Jennifer chuckled at my description. 

It’s as though my fascia has finally arrived. It’s come into its own.

No more low man on the totem pole.

No more bearing the brunt of the daily burden without so much as a nod of acknowledgment.

No more just a humble servant.

My outer shell had been peeled away to reveal the mastermind behind the human machine.

My fascia.

I was floating like a ghost…anchored for the first time…to the real me.

The good news is now that my fascia has begun to resume its original form…the one with which I was born…the bad postural habits I’ve acquired over 65 years are beginning to dissipate. My body prefers the improved me, as now afforded by my newly elasticized fascia.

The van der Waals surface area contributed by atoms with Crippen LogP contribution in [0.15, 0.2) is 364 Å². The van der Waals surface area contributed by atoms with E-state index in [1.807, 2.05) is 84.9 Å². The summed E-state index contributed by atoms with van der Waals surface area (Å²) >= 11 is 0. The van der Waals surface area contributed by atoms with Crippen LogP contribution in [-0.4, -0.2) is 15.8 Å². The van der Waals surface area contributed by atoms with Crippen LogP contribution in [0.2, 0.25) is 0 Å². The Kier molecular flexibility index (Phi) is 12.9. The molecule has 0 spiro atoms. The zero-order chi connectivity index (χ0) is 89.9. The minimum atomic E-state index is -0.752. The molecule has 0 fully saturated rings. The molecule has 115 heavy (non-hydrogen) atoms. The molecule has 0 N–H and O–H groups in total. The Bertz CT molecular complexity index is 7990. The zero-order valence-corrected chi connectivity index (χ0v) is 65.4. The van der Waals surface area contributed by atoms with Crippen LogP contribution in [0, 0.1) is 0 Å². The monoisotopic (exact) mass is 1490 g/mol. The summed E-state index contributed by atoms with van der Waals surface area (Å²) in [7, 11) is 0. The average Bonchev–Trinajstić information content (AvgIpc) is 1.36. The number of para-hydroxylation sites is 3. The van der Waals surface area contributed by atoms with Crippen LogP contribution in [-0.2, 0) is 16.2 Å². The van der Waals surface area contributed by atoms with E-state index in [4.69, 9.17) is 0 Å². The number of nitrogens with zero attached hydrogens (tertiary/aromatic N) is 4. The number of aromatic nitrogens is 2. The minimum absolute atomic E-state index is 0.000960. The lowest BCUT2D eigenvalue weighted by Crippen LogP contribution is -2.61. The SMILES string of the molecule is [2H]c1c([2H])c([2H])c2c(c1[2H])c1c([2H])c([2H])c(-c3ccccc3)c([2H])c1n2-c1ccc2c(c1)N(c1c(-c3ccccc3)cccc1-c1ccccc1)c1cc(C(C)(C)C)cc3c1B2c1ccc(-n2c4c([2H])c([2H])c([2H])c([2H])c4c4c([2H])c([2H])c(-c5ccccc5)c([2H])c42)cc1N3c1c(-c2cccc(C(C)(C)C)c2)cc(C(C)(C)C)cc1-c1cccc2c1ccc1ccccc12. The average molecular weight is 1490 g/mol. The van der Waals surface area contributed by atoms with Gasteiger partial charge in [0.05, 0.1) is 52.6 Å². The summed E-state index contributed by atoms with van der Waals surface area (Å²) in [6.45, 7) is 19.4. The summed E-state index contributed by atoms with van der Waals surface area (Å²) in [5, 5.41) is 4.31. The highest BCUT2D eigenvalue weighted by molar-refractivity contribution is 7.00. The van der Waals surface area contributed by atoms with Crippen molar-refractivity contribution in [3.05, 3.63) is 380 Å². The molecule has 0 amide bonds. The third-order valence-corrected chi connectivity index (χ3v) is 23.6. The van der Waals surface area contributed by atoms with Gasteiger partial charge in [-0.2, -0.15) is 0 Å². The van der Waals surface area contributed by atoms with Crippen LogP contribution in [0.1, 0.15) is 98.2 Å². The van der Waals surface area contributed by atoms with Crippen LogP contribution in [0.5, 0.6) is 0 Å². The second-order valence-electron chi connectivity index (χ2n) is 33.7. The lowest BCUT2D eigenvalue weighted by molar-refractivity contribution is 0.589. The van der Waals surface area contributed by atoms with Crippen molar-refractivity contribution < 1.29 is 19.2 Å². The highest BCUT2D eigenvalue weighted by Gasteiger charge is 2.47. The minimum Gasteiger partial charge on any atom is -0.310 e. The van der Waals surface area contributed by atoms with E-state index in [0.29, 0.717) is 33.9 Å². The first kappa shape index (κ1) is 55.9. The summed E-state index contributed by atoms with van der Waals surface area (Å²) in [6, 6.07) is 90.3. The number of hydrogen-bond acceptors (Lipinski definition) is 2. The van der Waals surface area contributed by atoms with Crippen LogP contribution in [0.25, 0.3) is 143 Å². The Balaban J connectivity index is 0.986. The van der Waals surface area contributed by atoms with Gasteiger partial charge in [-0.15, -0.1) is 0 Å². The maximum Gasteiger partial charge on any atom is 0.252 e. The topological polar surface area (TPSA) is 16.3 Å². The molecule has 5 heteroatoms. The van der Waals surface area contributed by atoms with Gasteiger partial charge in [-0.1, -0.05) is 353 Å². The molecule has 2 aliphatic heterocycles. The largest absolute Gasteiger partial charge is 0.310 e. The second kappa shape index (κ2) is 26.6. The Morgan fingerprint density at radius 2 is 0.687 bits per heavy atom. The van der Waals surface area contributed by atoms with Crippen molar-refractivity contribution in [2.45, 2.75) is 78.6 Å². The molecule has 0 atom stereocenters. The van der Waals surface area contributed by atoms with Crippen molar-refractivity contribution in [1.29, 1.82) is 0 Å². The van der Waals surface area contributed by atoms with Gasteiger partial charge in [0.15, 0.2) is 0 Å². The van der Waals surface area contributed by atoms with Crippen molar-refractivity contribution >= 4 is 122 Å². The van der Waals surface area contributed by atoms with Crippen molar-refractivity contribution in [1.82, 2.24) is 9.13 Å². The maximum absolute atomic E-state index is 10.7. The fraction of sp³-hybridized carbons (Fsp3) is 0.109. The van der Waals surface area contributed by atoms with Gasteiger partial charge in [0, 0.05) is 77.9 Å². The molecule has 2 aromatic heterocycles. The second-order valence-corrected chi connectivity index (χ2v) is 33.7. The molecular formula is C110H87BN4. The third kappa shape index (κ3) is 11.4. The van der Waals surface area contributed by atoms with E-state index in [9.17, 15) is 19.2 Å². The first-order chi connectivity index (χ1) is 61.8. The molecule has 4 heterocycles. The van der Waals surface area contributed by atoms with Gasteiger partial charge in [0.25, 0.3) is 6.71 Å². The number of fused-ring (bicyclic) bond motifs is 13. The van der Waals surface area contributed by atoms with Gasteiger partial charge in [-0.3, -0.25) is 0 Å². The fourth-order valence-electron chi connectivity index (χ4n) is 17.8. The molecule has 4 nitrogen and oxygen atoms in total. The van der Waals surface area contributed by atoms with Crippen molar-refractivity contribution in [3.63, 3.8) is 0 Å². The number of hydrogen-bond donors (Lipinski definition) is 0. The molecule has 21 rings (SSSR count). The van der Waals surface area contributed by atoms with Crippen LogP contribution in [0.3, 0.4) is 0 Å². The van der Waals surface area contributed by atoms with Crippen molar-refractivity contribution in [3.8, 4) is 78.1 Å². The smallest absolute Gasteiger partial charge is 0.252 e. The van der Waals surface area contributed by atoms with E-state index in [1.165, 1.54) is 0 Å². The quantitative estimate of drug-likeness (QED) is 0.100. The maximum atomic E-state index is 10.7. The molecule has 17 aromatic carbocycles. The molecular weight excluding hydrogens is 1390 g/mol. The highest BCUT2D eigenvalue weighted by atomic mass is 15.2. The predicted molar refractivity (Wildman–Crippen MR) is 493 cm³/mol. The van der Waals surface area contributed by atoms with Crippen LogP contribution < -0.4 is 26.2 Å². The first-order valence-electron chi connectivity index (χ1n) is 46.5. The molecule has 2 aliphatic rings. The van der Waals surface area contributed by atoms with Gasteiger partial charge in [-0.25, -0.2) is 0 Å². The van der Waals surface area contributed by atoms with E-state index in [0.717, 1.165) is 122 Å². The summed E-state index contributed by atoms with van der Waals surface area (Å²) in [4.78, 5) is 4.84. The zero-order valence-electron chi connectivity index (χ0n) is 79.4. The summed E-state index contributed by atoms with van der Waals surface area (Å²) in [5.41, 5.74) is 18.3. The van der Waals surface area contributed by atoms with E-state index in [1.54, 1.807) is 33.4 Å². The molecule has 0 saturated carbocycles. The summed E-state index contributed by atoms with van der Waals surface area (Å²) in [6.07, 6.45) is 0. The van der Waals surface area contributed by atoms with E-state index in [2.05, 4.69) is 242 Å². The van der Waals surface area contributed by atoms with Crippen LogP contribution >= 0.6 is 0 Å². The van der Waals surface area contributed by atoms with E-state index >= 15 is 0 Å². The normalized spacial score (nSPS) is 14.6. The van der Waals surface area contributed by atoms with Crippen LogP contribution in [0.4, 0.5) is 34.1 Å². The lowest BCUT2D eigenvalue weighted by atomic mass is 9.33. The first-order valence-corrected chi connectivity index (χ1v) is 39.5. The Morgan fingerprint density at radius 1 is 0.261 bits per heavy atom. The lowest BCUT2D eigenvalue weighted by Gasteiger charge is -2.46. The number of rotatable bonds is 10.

…freed fascia!…free me!

………hugmamma.organ-of-form-with-150x300Photo credit –

Visit to learn more about Jennifer Soames and her healing powers. The information she offers on her website can help free your fascia…and you.



…a dream come true…???

I had been here before, a long time ago. 

Exactly where here was, I couldn’t say.

I only knew that I had been very happy. I had belonged. It had been home.

I had been here before, a long time ago.

Was it a memory…or just a dream?

Perhaps I was playing at make-believe.

I had been here before, a long time ago.

Others were with me. I was not alone.

They were fussing and fawning, bowing and curtsying.

I had been here before, a long time ago.

Momentary lightness quickly turned to thundering darkness.

Lightning bolts ripped my cloud apart.

I had been here before, a long time ago.

Torrential rains shut out the sun.


I had been here before, a long time ago.

I grew in light and beauty…the darkness retreated.

My life…the sun.

I had been here before, a long time ago.

My island paradise. My people. My Maui.

At last…I am home.

(Photo courtesy of Cheri Lucas Rowlands/The Daily Post.)